How to Weaponize Your Coaching with Athlete Readiness Surveys


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Today, the average strength coach has more responsibilities than they did in the past. They are expected to monitor an entire program, not just the weights and conditioning. Communication with athletes is a key part of success, as we all know, but doing it in an effective manner is a challenge.

Enter: a readiness survey. 

A simple readiness survey can make a good program great, and it can help prevent a great program from crashing down due to overtraining or injuries.

Using a readiness survey daily is the strongest ally a coach can have next to another coach, and watching the trends of your training group can make you a better coach if you invest the time into the process.


In this article, I cover why you should start or get back to using readiness surveys, and share how the information can change your coaching process. If you are not using a readiness survey now, you need to step up your game. If you already are, science and expert coaches have made our job a little bit easier.

Supercharge the Science into Coaching

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Image 1. Readiness survey data should be easy for the athlete to log, and easy for the coach to access and analyze. Over time, a coach will be able to guage the readiness of his athletes, both from a team perspective and an individual perspective. Sample above is from inside the TrainHeroic calendar.

A readiness survey is a frequently asked series of short questions that athletes answer about how they feel and how they are recovering from training. They are exactly what their name implies: a direct question of an athlete’s status to train for that moment.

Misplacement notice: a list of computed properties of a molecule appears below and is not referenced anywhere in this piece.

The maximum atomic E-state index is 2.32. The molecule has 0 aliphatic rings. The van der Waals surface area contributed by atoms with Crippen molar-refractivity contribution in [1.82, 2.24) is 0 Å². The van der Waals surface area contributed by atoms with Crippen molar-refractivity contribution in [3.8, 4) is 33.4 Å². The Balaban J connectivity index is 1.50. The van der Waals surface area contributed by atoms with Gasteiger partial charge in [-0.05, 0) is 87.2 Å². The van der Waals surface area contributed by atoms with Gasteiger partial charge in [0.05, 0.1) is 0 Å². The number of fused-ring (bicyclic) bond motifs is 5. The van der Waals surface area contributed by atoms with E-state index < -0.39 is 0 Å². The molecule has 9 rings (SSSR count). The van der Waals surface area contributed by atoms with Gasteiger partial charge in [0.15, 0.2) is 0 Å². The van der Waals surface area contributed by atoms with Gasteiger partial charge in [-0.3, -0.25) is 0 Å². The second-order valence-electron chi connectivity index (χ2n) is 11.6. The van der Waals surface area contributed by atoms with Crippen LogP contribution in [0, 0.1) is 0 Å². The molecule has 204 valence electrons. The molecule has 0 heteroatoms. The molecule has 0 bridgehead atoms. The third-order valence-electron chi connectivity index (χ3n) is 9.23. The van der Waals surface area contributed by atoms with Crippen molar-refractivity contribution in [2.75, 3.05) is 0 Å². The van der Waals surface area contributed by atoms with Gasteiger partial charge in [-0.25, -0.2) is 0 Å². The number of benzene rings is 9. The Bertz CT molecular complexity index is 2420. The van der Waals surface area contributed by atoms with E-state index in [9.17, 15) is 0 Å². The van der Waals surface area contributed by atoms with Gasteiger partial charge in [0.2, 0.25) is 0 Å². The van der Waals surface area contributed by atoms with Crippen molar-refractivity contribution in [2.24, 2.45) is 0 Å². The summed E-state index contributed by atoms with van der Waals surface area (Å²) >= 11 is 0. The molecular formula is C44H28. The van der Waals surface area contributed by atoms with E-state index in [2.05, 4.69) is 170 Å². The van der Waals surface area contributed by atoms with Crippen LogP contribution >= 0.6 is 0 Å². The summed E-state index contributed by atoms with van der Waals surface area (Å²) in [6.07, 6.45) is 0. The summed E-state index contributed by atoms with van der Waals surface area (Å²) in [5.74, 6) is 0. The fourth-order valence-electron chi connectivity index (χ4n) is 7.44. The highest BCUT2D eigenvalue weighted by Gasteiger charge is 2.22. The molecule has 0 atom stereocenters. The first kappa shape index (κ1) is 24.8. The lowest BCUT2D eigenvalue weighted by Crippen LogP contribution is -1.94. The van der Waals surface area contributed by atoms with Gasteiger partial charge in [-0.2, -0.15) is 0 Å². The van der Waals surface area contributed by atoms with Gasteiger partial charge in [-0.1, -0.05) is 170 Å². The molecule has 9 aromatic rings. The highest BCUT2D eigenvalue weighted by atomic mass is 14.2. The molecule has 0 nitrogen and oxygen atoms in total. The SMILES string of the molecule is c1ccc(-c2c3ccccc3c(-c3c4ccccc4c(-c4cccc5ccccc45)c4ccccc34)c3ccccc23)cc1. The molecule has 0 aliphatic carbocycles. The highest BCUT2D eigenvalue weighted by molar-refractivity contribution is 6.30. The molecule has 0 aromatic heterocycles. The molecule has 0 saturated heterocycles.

Using them fosters better communication and results.

Asking subjective questions is an effective way to improve a training program according to the science, but only if you use them consistently will they make a difference.

If they don’t have any information from the athletes they work with, coaches will worry constantly about overtraining or fatigue, and sometimes about being too conservative. Readiness surveys reduce either doing too little or too much... and sometimes shed light on the wrong type of training.

If you truly value listening to your athletes, then do it every day and do it efficiently.

It’s easy to say you communicate well with an entire team, but if you are honest, it’s hard to juggle dozens of athletes in your head every day without help. Every coach values communication, but doing it without a readiness survey is difficult logistically.

Starting out with an organized summary of groups is the best way to keep training on the right track and ensure athletes are not left behind.

Plenty of research is available now to show how valuable and useful subjective monitoring is, and the work of Anna Saw, Shane Malone, Martin Buchheit, Aaron Coutts, and others like Dr. Sands is more than enough evidence for the inclusion of readiness surveys.

 One of the fathers of modern monitoring is Dr. Sands. His work from decades ago is still useful today. If you want to make a difference with results, training needs to be complemented with science.

But the main issue of readiness surveys is that while the science supports their use, most coaches don’t add enough or any energy behind them. After a few weeks of daily questions, typically the honeymoon period wears off with athletes, and the coach is now the villain for asking for information on how they feel over and over again.

I don’t blame athletes for getting annoyed, as most of the questionnaires are rarely connected to the training and get old quickly, but that’s due the process, not the science.

If you don’t put the passion into communication with your athletes like you do with sets and reps, the best you have is just guesswork. 

Science can only help if it’s valued by coaches and athletes, and if it’s not implemented properly, the compliance fades fast.

Real Benefits of Asking the Right Questions

I have three experiences that really hit home the value of readiness surveys. After careful reflection, I know I am not the only one facing issues with accountability, unexpected challenges, and the management of variables.

Here are three lessons in particular I have learned over the years that have turned into advantages.

Lesson 1: Coach and Athlete Accountability

Athletes today need accountability more than ever. Being accountable is simply being honest and taking ownership of both training and recovery. Athletes who are not accountable are often dodging responsibility and are brilliant finger pointers to everyone else besides the person in the mirror.

The best reflection is a readiness survey, as it forces athletes to put in their own words what is going on in their recovery and readiness. Athletes who are fibbing about sleep and other hidden training factors like diet will see their peers improving. This will force them into a reality check.